‘Til I wake your ghost :: SOTD

1

I think last night,
you were driving circles,
around me.”

I think last night,
you were driving circles,
around me.”

In one of the boxes that Rae brought along she had stashed a shoe box full of what she called her “history”. It was filled with matchbooks and newspaper clippings, restaurant menus and a few ripped out pages from library books, postcards and a few photographs, some real, and some from magazines that she imagined were snapshots of some different life that maybe her Mother once led, or that they could have had. Some of the photos were from old vintage books, ones that she “rescued” from yard sales and charity shops, books filled with starlets from the heyday of Hollywood, and other “rich and famous” somebodies lying about with big sunglasses and cocktails in their hands.

Rae liked to pretend that some of them were her Grandparents that she never met, maybe on her Father’s side of the family, whoever he was. On the bad days she would imagine they would pull up in their tinted window limousine, the driver would come to her door and say “your presence is requested, Miss Raelynn” and she would leave with them, with only the clothes on her back and her most recent book, and they would disappear together into that off in the distance “different life”.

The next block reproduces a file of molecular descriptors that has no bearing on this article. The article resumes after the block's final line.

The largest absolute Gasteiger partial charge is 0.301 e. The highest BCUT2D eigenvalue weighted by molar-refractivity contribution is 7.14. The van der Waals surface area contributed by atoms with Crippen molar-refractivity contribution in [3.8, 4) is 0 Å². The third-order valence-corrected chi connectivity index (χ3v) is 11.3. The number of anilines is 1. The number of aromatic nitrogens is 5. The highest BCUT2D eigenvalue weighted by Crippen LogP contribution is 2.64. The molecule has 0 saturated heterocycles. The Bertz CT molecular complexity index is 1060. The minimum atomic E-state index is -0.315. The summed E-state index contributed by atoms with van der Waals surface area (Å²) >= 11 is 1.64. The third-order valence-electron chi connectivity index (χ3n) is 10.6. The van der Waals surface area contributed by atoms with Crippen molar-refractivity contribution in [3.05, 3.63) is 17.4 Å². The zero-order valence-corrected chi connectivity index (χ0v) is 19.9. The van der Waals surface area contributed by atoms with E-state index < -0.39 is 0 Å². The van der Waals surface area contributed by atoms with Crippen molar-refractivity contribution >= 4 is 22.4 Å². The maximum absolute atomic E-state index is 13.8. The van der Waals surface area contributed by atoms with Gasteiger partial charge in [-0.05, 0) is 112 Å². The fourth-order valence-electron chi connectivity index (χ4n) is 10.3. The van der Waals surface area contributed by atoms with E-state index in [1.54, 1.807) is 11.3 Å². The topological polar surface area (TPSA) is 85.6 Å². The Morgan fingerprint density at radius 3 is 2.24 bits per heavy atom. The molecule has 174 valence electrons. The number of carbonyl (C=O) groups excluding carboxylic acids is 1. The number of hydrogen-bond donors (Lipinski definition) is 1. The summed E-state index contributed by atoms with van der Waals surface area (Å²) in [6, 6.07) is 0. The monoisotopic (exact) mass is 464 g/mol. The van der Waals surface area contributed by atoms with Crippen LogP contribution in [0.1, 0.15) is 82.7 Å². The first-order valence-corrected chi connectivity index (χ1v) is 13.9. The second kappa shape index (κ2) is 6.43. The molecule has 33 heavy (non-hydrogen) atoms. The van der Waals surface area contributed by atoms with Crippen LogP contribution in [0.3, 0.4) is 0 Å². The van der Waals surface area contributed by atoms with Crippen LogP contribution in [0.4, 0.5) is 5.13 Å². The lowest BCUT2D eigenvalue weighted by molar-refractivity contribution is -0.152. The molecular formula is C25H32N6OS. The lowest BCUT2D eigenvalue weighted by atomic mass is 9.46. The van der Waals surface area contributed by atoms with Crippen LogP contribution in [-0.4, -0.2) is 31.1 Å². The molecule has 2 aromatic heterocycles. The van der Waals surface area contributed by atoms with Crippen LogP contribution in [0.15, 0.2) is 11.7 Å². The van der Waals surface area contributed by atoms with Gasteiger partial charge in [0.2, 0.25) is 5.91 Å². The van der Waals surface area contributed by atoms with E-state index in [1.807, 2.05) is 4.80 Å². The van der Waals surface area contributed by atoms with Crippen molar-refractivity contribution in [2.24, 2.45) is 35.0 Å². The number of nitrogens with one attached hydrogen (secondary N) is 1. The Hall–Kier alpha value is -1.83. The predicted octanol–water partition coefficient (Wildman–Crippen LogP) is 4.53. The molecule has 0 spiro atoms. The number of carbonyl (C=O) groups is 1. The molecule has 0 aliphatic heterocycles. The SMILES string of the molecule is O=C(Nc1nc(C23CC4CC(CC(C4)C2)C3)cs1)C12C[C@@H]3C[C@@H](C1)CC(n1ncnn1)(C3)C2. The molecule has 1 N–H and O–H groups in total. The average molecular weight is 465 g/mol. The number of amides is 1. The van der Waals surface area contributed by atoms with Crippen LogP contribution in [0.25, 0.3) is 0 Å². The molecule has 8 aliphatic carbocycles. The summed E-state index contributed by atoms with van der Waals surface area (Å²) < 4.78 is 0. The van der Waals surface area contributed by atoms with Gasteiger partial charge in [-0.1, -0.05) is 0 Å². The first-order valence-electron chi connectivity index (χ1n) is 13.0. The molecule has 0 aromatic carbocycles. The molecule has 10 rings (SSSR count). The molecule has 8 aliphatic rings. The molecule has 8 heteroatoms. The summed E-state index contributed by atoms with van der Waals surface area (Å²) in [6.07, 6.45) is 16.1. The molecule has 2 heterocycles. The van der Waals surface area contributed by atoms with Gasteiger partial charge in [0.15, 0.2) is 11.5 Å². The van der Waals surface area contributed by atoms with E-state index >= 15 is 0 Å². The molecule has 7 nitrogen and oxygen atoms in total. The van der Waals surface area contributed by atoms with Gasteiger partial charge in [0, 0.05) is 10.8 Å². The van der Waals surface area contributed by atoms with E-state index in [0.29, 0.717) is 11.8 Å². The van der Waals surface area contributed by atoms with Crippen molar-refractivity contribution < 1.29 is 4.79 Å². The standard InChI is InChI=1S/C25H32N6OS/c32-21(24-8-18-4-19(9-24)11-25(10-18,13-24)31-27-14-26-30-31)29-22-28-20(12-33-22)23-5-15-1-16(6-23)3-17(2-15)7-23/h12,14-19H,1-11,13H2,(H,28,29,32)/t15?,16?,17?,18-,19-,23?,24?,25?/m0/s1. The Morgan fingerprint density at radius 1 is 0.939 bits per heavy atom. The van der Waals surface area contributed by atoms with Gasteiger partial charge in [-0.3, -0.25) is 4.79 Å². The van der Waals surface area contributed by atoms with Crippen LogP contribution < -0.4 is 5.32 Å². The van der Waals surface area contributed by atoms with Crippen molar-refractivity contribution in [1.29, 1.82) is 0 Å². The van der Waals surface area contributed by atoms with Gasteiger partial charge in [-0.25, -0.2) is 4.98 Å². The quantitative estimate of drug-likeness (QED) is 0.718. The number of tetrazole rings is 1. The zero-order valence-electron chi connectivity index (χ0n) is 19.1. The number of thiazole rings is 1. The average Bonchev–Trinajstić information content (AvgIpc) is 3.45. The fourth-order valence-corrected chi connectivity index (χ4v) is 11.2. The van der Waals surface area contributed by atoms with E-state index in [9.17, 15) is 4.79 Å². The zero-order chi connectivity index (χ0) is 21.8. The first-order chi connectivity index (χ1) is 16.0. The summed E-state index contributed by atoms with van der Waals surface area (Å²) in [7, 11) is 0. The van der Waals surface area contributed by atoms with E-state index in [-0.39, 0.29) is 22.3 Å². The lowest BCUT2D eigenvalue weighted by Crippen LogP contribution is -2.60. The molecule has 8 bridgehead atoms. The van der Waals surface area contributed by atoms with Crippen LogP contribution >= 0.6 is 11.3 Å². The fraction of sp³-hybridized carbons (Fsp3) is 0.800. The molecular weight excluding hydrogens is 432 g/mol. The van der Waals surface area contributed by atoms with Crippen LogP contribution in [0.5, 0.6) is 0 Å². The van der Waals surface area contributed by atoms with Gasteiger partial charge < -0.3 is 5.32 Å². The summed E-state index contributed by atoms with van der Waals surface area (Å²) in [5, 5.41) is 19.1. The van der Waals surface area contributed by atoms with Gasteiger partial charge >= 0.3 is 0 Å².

How would they find her, though? Rae was always packing boxes and unpacking boxes in some new zip code. Now here she was, emptying boxes again, this time in some nowhere, dusty, off the highway spot, too small to even be called a town, with an Aunt and Uncle she’s never met before. And, here it is again, the shoe box full of memories, wishes, and stupid little girl fantasies. Rae should throw it out, really she should, but she just can’t. Not yet. This ridiculous box tethers her to some kind of security, even if it is just full of ghosts of people who probably never existed anyway, she still needs it.

Tonight is her first night here in this still dusty upstairs room. Rae feels still dusty, too, from the drive from the drive from the bus station. Uncle Joe already had the boxes her Mother sent before her. She takes out the picture of her “maybe Grandmother” and studies it, looking for answers in eyes covered by some post office sticker that covers her eyes like those newsreel bars when identities are meant to be disguised.

Rae can here the bell of the door opening and closing downstairs from the all-night gas station convenience store. She can hear the whip of the wind, and the squeal of tires circling the asphalt, life coming and going even at this late hour. Could one of them be “them”? Have they found her finally?

Your Ghost :: Kristin Hersh, featuring Michael Stipe

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